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Ted Blank

Forest Lake, Minnesota Travel Agent
An independent agent with Travel Leaders in Stillwater, MN,
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LANGUAGES English, French
CERTIFICATES & AWARDS Switzerland Travel Advisor, Hurtigruten Amundsen Club, Oceania Cruises Specialist, European Rail Expert, Uniworld University Graduate
Certified Leisure Travel Specialist
Certified ASTA Travel Agent

Ted Blank

Forest Lake, Minnesota Travel Agent

An independent agent with Travel Leaders in Stillwater, MN,

Step Outside Your Comfort Zone

Fallot Mustard Factory in Beaune, Burgundy
Fallot Mustard Factory in Beaune, Burgundy

I hate mustard.  If there’s one item on a menu guaranteed to get me to choose something else, it’s anything with mustard as an ingredient.  You could not pay me to eat mustard on a sandwich.  Do you love mustard?  Let’s agree to disagree! 

Yet, mustard – and a mustard tasting event – formed the centerpieces of one of the most enjoyable experiences I’ve had while traveling.  I’ll share my mustard story with you in this blog post because I think that it illustrates in a small way how traveling can help us step out of our comfort zones, try new things, and perhaps return home with a different perspective. 

A year ago, I spent ten days exploring the Burgundy region of France on a hotel barge cruise.  My small ship, accommodating only ten passengers in luxury, meandered slowly along the bucolic and tranquil canals of this charming part of the country.  Vineyards dotted the landscape, history was everywhere, and our intimate group enjoyed gourmet meals crafted from local ingredients by our private chef.  Every day was a delight. 

Something sinister lurked on the horizon, though. 

I knew that Thursday was going to be a day of reckoning.  You guessed it – Thursday was the day we would visit a small, locally-owned mustard factory (a “moutarderie” in French), followed by a private tasting of the finished product.   

It was overcast on Thursday morning.  Well, no, it was actually a beautiful day!  Mentally, though, I wasn’t excited about the excursion.  The mustard factory was about a ten minute drive from our barge, and our guide filled the time with stories of the old days when mustard seed farms abounded in the region.  We learned that, in fact, this mustard factory is the last one left in Burgundy that still makes mustard the old fashioned way, using only locally grown seeds as the foundation.   

Armed with this knowledge, I approached the tour with a slightly better mindset.  This was a historical  relic, after all.  I can do that!   

The factory itself is quite small, and is located off of a courtyard in the middle of a typical small French provincial town.  It is built around a courtyard, featuring a small historical museum and  an authentic delivery truck from the 1920’s.  The factory’s owner, the latest in a line of family owners stretching back over one hundred years, led our tour.  Not only did we see how the mustard is actually processed, he showed us the actual ingredients used in production.  As we stood next to a window in the building, he pointed out the side of a hill where the seeds were grown and explained how they are harvested.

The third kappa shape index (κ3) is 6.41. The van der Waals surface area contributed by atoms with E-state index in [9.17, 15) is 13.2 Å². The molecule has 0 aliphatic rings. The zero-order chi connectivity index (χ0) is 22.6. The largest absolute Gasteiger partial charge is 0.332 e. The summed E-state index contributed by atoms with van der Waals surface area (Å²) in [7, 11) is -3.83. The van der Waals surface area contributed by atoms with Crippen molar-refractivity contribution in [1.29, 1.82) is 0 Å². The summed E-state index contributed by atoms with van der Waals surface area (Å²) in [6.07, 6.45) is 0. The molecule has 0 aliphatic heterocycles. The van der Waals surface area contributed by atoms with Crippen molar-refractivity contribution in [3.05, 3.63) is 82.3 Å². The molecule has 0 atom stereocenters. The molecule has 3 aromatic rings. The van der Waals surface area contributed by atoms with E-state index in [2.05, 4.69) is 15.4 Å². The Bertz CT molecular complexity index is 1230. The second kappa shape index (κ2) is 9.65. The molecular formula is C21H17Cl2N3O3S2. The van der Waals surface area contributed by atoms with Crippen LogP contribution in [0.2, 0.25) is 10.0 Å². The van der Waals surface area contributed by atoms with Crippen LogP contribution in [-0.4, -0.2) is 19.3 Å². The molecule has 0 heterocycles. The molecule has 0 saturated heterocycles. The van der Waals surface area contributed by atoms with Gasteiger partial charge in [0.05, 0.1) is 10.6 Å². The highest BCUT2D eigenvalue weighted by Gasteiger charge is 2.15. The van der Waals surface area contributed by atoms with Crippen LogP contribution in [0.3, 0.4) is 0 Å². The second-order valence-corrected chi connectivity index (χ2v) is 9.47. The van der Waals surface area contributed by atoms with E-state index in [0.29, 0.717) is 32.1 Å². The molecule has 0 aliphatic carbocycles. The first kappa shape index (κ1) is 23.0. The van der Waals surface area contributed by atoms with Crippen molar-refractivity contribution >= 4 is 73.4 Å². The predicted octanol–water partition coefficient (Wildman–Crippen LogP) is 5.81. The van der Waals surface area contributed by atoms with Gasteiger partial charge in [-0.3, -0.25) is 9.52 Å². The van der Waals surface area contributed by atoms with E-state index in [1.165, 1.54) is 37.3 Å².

I found this combination of history and food interesting, and hearing the story of mustard from the owner gave me a bit of an appreciation for what they do. 

But…just around the corner was the dreaded tasting. 

Sure enough, at the end of the tour, we entered a modern room where samples of the mustard we had just seen made were waiting to be sampled. I hesitated for a while, but eventually, my curiosity got the better of me.  I had seen the process, literally from start to finish, and though it would be a shame – not to mention kind of rude - to not try at least a drop or two.  So, I grabbed a micro dab of mustard, and a glass of water just to be safe, and put it in my mouth. 

As you can guess, the world didn’t come to an end.  Emboldened, I tried a couple more samples of different mustards, and found one that I actually thought tasted pretty good.  So good, in fact, that I bought a small jar to bring home for myself, as well as a few others to give as gifts. 

I still prefer to avoid mustard, most of the time.  But, thanks to an opportunity to step outside my comfort zone while traveling, I had a new experience, tried something different, and grew as a person in the process.  Traveling and discovering different cultures has a way of opening our minds.  For me, it took a trip to France and a tour of a mustard factory to prompt me to try a new food.  As you dream about your next trip, ask yourself the question – how will I step outside of my comfort zone when I’m traveling?  The answer might surprise you.

Based on a column originally appearing in the Forest Lake Times on February 21, 2018.

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